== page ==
The Treasury Board Secretariat has posted two proposed changes to regulations today. This starts a 30 day consultation period following which the regulations may be officially enacted and brought into force together with the statutory amendments to the Lobbyist Registration Act itself. This Special Bulletin contains Gowlings summary of the proposed changes, and is followed by the full text of today’s Press Release by the President of the Treasury Board.
Lobbyists Registration Regulations
The proposed amendments to the Lobbyists Registration Regulations set the form and manner in which lobbyists must file required returns, which disclose information regarding their lobbying activities. They also set out certain additional information to be disclosed in returns, beyond what is required in the Act. They set the time frames to respond to a request by the Commissioner for correction or clarification of information submitted in returns. These Regulations also describe the type of communication that will trigger monthly returns. Changes to the Lobbyists Registration Regulations include:
- in general all filings must now be electronic;
- the Regulations will provide for two distinct forms for in-house lobbyists (corporation) and in-house lobbyists (organization) in addition to the form for consultant lobbyists;
- individuals who are subject to the five-year ban indicate in the return whether they have been granted an exemption from the Commissioner or whether the ban does not apply to them for other reasons, such information will appear in the Public Registry;
- the names of employees and senior officers that lobby as a significant part of their duties (currently interpreted to mean 20% or more) be listed separately from the names of senior officers who lobby for less than a significant part;
- the Regulations will require consultant lobbyists to disclose in their returns whether they are lobbying on behalf of a corporation of which they are a member of the Board of Directors or on behalf of an organization of which they are a member of the organization or of its Board of Directors;
- consultant lobbyists will be asked to indicate the date that they entered into an undertaking and the date the undertaking was terminated. Similarly corporations and organizations whose employees lobby will be asked the date on which the requirement to file a return arose and ended;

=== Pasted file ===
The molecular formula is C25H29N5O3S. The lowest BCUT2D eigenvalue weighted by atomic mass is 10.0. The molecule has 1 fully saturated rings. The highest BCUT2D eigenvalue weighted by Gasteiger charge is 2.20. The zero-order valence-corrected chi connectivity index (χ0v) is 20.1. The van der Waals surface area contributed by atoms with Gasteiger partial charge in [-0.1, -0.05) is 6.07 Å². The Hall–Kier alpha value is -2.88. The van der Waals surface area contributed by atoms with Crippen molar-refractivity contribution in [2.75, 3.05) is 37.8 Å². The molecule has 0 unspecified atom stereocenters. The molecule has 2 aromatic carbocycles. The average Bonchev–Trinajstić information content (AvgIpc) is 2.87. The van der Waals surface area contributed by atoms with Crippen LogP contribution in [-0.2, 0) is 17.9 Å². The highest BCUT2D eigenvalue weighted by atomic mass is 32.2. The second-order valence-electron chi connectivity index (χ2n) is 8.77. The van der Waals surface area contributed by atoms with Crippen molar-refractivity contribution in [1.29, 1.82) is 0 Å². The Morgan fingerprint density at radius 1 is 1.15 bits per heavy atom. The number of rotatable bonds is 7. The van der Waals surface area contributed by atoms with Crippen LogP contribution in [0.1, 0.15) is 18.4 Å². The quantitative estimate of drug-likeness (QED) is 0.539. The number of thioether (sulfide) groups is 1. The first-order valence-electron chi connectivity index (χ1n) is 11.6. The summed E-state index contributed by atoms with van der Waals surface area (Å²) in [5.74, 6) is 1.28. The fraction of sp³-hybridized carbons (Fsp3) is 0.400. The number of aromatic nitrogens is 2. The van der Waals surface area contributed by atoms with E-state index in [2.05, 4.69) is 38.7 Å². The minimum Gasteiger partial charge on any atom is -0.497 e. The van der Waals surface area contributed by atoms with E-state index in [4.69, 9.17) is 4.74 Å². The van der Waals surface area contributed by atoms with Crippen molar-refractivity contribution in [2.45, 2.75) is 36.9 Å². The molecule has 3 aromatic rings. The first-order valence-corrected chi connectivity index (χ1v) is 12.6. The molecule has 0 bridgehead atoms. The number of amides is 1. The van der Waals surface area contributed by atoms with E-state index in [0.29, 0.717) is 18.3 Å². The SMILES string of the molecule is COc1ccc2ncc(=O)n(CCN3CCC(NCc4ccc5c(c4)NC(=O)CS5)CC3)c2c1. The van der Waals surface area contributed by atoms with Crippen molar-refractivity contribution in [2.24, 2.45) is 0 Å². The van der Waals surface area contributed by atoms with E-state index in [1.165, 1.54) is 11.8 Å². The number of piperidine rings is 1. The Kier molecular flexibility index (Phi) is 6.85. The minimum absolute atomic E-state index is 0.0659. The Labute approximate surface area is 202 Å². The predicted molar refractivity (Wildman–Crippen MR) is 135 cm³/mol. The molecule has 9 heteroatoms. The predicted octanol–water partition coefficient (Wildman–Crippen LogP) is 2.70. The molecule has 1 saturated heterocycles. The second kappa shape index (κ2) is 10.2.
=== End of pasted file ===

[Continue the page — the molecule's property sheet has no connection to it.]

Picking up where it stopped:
- consultant lobbyists will be asked to certify that the payment for the undertaking for which they are filing a return respects the prohibition on contingency fee payments;
- all three types of lobbyists will be required to file additional returns regarding prescribed types of communication with designated public office holders on a monthly basis. In this connection, the Regulations will prescribe the types of communication as oral and arranged communication excluding oral and arranged communication initiated by public office holders related to the development of policy, programs or legislation. Oral and arranged communications relating to contracts and financial benefits will need to be reported even when initiated by public office holders. For the prescribed types of communication, the new monthly returns require all three types of lobbyists to disclose the name, title and department of each designated public office holder with whom they have communicated, the date of the communication and the subject matter of the communication;
- individuals will have a time limit of 30 days to respond to the Commissioner's request for clarification of information.
Designated Public Office Holder Regulations